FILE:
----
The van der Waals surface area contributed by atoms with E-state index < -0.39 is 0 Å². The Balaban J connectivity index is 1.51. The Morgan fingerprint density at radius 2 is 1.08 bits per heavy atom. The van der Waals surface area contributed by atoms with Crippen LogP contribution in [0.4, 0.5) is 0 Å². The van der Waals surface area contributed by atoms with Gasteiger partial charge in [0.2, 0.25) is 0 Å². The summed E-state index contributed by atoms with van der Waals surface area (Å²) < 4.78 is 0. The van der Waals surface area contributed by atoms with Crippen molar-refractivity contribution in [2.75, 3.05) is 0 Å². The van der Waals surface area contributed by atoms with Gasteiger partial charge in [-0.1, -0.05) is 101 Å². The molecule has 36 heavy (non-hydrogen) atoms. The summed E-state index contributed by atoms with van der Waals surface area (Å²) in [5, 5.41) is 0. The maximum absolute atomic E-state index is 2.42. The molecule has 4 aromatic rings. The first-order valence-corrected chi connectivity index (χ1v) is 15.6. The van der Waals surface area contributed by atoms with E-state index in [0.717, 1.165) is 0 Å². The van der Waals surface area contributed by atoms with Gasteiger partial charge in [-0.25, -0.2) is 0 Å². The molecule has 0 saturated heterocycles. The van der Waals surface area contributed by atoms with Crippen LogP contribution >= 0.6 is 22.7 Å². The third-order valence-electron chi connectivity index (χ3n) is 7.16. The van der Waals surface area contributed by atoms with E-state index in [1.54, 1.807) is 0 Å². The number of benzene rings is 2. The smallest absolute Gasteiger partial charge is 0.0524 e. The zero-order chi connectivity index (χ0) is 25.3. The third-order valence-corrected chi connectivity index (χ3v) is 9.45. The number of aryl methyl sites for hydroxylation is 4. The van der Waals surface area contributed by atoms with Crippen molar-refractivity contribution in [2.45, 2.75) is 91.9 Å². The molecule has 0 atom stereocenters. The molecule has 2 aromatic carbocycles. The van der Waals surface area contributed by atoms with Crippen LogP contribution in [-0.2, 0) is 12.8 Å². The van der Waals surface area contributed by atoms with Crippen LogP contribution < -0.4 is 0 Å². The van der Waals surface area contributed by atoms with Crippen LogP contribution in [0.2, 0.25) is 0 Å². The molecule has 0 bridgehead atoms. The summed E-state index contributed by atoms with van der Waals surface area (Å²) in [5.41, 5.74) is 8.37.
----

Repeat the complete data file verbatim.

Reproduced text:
The van der Waals surface area contributed by atoms with E-state index < -0.39 is 0 Å². The Balaban J connectivity index is 1.51. The Morgan fingerprint density at radius 2 is 1.08 bits per heavy atom. The van der Waals surface area contributed by atoms with Crippen LogP contribution in [0.4, 0.5) is 0 Å². The van der Waals surface area contributed by atoms with Gasteiger partial charge in [0.2, 0.25) is 0 Å². The summed E-state index contributed by atoms with van der Waals surface area (Å²) < 4.78 is 0. The van der Waals surface area contributed by atoms with Crippen molar-refractivity contribution in [2.75, 3.05) is 0 Å². The van der Waals surface area contributed by atoms with Gasteiger partial charge in [-0.1, -0.05) is 101 Å². The molecule has 36 heavy (non-hydrogen) atoms. The summed E-state index contributed by atoms with van der Waals surface area (Å²) in [5, 5.41) is 0. The maximum absolute atomic E-state index is 2.42. The molecule has 4 aromatic rings. The first-order valence-corrected chi connectivity index (χ1v) is 15.6. The van der Waals surface area contributed by atoms with E-state index in [0.717, 1.165) is 0 Å². The van der Waals surface area contributed by atoms with Gasteiger partial charge in [-0.25, -0.2) is 0 Å². The molecule has 0 saturated heterocycles. The van der Waals surface area contributed by atoms with Crippen LogP contribution >= 0.6 is 22.7 Å². The third-order valence-electron chi connectivity index (χ3n) is 7.16. The van der Waals surface area contributed by atoms with E-state index in [1.54, 1.807) is 0 Å². The number of benzene rings is 2. The smallest absolute Gasteiger partial charge is 0.0524 e. The zero-order chi connectivity index (χ0) is 25.3. The third-order valence-corrected chi connectivity index (χ3v) is 9.45. The number of aryl methyl sites for hydroxylation is 4. The van der Waals surface area contributed by atoms with Crippen molar-refractivity contribution in [2.45, 2.75) is 91.9 Å². The molecule has 0 atom stereocenters. The molecule has 2 aromatic carbocycles. The van der Waals surface area contributed by atoms with Crippen LogP contribution in [-0.2, 0) is 12.8 Å². The van der Waals surface area contributed by atoms with Crippen LogP contribution < -0.4 is 0 Å². The van der Waals surface area contributed by atoms with Crippen LogP contribution in [0.2, 0.25) is 0 Å². The molecule has 0 bridgehead atoms. The summed E-state index contributed by atoms with van der Waals surface area (Å²) in [5.41, 5.74) is 8.37.